238 Main St., Greenfield

Nothing quite satisfies my cravings like great Mexican food. The rustic combination of aromatic seasonings and well-prepared ingredients can be a mouth-watering savory experience. For me, the newly-opened Posada’s Tavern in Greenfield stands strong as one of the best Mexican eateries in the area.

Posada’s makes an instant impact upon arriving. The resultant is dynamically decorated, with classic cultural decor and an infusion of modern flourishes conjuring a dynamic date night space. Amidst the neon lighting and vibrant artwork, Posada’s still retains a comforting quality that makes patrons feel right at home.

My go-to at most Mexican restaurants is tacos. I ordered both the carnitas (fried pork) and al pastor (marinated pork with pineapple) tacos during my two visits to date, and both were absolutely exceptional. Topped with fresh rice, onions, cilantro, radish and a sprinkle of lime citrus, the tacos resonate with a remarkable depth in flavor. Each bite feels more satisfying than the last, with the utilization of authentic ingredients making a true impact. My favorite was the al pastor; something about that sweet and savory combination of pineapple and pork was so arresting to devour.

Posada’s offers a diverse menu filled with Mexican classics, like burritos, chimichangas, fajitas and chips and salsa. It is well worth the trek for any fan of Mexican cuisine.

On Streaming: “Argylle”

Unassuming author Ellie Conway embraces her banal lifestyle, which represents a sharp juxtaposition from the globetrotting spy novels she often creates. However, her pragmatic perspective quickly unravels as she’s ensnared in an espionage yarn akin to her fictional imagination in writer-director Matthew Vaughn’s lavish spy thriller, “Argylle.”

Already going down as an early-year punching bag, “Argylle” generated responses varying from indifferent to irate from critics and audiences. The formula for a blockbuster romp seemed clear on paper; you have an all-star cast, bombastic action set pieces exploding at the drop of a hat and a genuinely compelling deviation from your typical spy thriller narrative. If only fruitful ingredients guaranteed a worthwhile cinematic bounty. The film landed dead on arrival with viewers before proving to be a glaring miss from streaming juggernaut Apple+ at crossing over onto the big screen.

Now, I get it: “Argylle” swims in a platitude that exists in a vast delta from “high art.” Vaughn, the director behind similarly kinetic and volatile features like “Kick-Ass” and “Kingsman,” has made it his mission in life to conjure the most unwieldy and cartoonish spectacles alive. He seems to impart a spirited adolescent mindset behind the camera, always searching for that next dose of cathartic carnage to depict in ways most filmmakers wouldn’t dare replicate. This trademark remains a dual-edged sword for Vaughn. He’s entrenched himself as a refreshing pop art auteur for his madcap creativity while still drawing criticism from many for his mean-spirited juvenile streak.

Critics have yet again thrown their rotten tomatoes at Vaughn for “Argylle,” although I am unsure why. Not only is “Argylle” an ideal fit for its wild child director, but it also represents the type of free-spirited blockbusters that seldom escape from Hollywood politicking. Sure, it’s a mess, with thinly developed characters and an avalanche of meaningless plot twists. Through the cracks, though, lies a feature so brazen in its camp that I can’t help embracing it.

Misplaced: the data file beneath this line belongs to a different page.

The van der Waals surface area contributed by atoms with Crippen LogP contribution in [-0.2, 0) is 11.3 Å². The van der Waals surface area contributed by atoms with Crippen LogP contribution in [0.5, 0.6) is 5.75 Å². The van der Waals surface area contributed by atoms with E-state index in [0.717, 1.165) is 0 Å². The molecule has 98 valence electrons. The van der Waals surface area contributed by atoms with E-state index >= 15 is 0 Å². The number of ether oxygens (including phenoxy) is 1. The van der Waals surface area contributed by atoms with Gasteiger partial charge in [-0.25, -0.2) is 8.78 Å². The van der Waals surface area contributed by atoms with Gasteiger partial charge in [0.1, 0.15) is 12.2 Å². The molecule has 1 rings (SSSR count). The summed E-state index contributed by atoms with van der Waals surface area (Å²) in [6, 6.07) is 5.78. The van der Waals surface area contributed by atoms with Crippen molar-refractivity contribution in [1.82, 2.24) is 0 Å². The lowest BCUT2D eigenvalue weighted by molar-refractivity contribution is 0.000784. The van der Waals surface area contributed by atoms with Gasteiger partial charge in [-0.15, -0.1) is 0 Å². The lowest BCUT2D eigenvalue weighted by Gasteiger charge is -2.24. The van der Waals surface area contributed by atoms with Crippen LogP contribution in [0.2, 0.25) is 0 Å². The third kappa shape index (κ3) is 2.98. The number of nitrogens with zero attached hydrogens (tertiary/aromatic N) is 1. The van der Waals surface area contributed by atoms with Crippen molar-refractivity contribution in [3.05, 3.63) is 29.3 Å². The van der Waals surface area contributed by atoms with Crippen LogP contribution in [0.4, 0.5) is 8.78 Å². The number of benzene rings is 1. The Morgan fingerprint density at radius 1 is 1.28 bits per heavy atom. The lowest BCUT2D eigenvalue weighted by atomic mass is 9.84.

“Argylle” may be the closest remnant to the Roger Moore James Bond era. Few movies in the modern era engage in espionage and subterfuge with such cheekiness; I would say there are few moments where the film takes itself seriously. The levity here is often amusing, whether it is a shootout choreographed like an intimate dancing number or a character finding a way to ice skate on an oil spill (yes, you read that right.) This tonal approach could be risky in the wrong hands, yet Vaughn always keeps his roller-coaster narrative beats on track.

It certainly helps that “Argylle” features an all-star cast. Stars Bryce Dallas Howard and Sam Rockwell form an infectious rapport as Ellie Conway and a mysterious spy who suddenly drifts into her life. Their chemistry pops off the screen, and it’s refreshing to see an action movie that does not put its leads in a conventional box. Samuel L. Jackson, Brian Cranston and Henry Cavill all inject gravitas in their roles as spy figures. If anything, the cast is almost too busy for its own good, with actors like John Cena and Ariana DeBose receiving little material to work with.

Then there’s Vaughn, the circus ringleader who possesses a knack for manifesting a good show. Armed with a $200 million budget, Vaughn showcases every dollar on the screen in a glorious spectacle for viewers to unravel. Each roaring car chase and combative clash features remarkable vibrancy. Vaughn empties the bucket of dynamic stylistic devices, including slow-motion and music montages, to convey an arresting experience for the senses. I always would much rather see a filmmaker take tremendous risks than play it safe behind the camera.

“Argylle” executes a simple yet often hard-to-achieve benchmark for blockbusters — being wildly entertaining. I hope this misunderstood gem finds a more agreeable audience on streaming.

Matt Conway
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